• Copyright © 2009 Pearson Education, Inc., publishing as Benjamin Cummings Formed Elements  Platelets  Derived from ruptured multinucleate cells (megakaryocytes)  Needed for the clotting process  Normal platelet count = 300,000/mm3
  • Copyright © 2009 Pearson Education, Inc., publishing as Benjamin Cummings Hematopoiesis  Blood cell formation  Occurs in red bone marrow  All blood cells are derived from a common stem cell
  • Copyright © 2009 Pearson Education, Inc., publishing as Benjamin Cummings Figure 10.4 Hematopoiesis
  • Copyright © 2009 Pearson Education, Inc., publishing as Benjamin Cummings Formation of Erythrocytes  Unable to divide, grow, or synthesize proteins  Wear out in 100 to 120 days  When worn out, RBCs are eliminated by phagocytes in the spleen or liver  Lost cells are replaced by division of stem cells in the red bone marrow
  • Copyright © 2009 Pearson Education, Inc., publishing as Benjamin Cummings Hemostasis  Stoppage of bleeding resulting from a break in a blood vessel  Hemostasis involves three phases  Vascular spasms  Platelet plug formation  Coagulation (blood clotting)
  • Copyright © 2009 Pearson Education, Inc., publishing as Benjamin Cummings Hemostasis Figure 10.7
  • Copyright © 2009 Pearson Education, Inc., publishing as Benjamin Cummings Hemostasis  Blood usually clots within 3 to 6 minutes  The clot remains as tissue regenerates  The clot is broken down after tissue repair
  • Copyright © 2009 Pearson Education, Inc., publishing as Benjamin Cummings Undesirable Clotting  Thrombus  A clot in an unbroken blood vessel  Can be deadly in areas like the heart  Embolus  A thrombus that breaks away and floats freely in the bloodstream  Can later clog vessels in critical areas such as the brain
  • Copyright © 2009 Pearson Education, Inc., publishing as Benjamin Cummings Bleeding Disorders  Thrombocytopenia  Platelet deficiency  Even normal movements can cause bleeding from small blood vessels that require platelets for clotting  Hemophilia  Hereditary bleeding disorder  Normal clotting factors are missing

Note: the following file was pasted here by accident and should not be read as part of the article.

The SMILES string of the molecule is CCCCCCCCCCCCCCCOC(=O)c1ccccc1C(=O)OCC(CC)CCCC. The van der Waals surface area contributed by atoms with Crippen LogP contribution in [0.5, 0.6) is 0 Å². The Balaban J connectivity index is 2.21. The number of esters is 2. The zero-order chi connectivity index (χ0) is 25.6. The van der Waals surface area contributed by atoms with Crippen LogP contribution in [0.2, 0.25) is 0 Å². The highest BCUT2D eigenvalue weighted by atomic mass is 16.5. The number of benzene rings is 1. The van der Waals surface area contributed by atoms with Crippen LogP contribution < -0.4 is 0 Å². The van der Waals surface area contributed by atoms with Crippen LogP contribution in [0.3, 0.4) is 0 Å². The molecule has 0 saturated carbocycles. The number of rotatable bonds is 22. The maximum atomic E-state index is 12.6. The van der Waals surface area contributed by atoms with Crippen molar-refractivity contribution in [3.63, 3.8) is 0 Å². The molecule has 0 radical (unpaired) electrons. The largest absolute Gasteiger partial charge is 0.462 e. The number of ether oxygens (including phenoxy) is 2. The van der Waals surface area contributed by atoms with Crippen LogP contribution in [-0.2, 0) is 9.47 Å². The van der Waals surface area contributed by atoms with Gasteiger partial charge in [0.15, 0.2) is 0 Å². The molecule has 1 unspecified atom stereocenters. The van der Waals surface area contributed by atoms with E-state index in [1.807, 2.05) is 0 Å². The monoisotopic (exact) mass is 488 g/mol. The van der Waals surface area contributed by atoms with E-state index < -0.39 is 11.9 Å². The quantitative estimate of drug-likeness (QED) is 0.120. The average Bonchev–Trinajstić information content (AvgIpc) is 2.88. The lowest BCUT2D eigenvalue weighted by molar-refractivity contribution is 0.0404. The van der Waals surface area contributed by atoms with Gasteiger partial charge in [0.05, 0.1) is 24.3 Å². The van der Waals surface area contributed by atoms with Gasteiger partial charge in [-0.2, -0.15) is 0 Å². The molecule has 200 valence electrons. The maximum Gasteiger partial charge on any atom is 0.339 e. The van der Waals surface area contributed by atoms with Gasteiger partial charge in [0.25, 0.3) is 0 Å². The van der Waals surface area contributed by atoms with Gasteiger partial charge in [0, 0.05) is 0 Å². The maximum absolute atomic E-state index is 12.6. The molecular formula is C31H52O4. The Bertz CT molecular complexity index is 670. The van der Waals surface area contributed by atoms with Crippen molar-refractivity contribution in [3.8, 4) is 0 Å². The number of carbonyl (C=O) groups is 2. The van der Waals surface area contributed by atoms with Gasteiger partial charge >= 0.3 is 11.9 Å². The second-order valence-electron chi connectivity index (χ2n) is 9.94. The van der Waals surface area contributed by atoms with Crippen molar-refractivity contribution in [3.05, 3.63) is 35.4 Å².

• Copyright © 2009 Pearson Education, Inc., publishing as Benjamin Cummings Blood Groups and Transfusions  Large losses of blood have serious consequences  Loss of 15–30% causes weakness  Loss of over 30% causes shock, which can be fatal  Transfusions are the only way to replace blood quickly  Transfused blood must be of the same blood group
  • Copyright © 2009 Pearson Education, Inc., publishing as Benjamin Cummings Human Blood Groups  Blood contains genetically determined proteins  Antigens (a substance the body recognizes as foreign) may be attacked by the immune system  Antibodies are the “recognizers”  Blood is “typed” by using antibodies that will cause blood with certain proteins to clump (agglutination)
  • Copyright © 2009 Pearson Education, Inc., publishing as Benjamin Cummings ABO Blood Groups  Based on the presence or absence of two antigens  Type A  Type B
  • Copyright © 2009 Pearson Education, Inc., publishing as Benjamin Cummings ABO Blood Groups  The presence of both antigens A and B is called type AB  The presence of antigen A is called type A  The presence of antigen B is called type B  The lack of both antigens A and B is called type O
  • Copyright © 2009 Pearson Education, Inc., publishing as Benjamin Cummings ABO Blood Groups  Blood type AB can receive A, B, AB, and O blood  Universal recipient  Blood type B can receive B and O blood  Blood type A can receive A and O blood  Blood type O can receive O blood  Universal donor
  • Copyright © 2009 Pearson Education, Inc., publishing as Benjamin Cummings ABO Blood Groups Table 10.3
  • Copyright © 2009 Pearson Education, Inc., publishing as Benjamin Cummings Rh Blood Groups  Named because of the presence or absence of an Rh antigens that was originally defined in Rhesus monkeys  Most Americans are Rh+ (Rh positive)  Problems can occur in mixing Rh+ blood into a body with Rh– (Rh negative) blood
  • Copyright © 2009 Pearson Education, Inc., publishing as Benjamin Cummings Rh Dangers During Pregnancy  The mismatch of an Rh– mother carrying an Rh+ baby can cause problems for the unborn child  The first pregnancy usually proceeds without problems  The immune system is sensitized after the first pregnancy  In a second pregnancy, the mother’s immune system produces antibodies to attack the Rh+ blood (hemolytic disease of the newborn)
  • Copyright © 2009 Pearson Education, Inc., publishing as Benjamin Cummings Blood Typing  Blood samples are mixed with anti-A and anti-B serum  Coagulation or no coagulation leads to determining blood type  Typing for ABO and Rh factors is done in the same manner  Cross matching—testing for agglutination of donor RBCs by the recipient’s serum, and vice versa
  • Copyright © 2009 Pearson Education, Inc., publishing as Benjamin Cummings Blood Typing Figure 10.8
  • Copyright © 2009 Pearson Education, Inc., publishing as Benjamin Cummings Developmental Aspects of Blood  Sites of blood cell formation  The fetal liver and spleen are early sites of blood cell formation  Bone marrow takes over hematopoiesis by the seventh month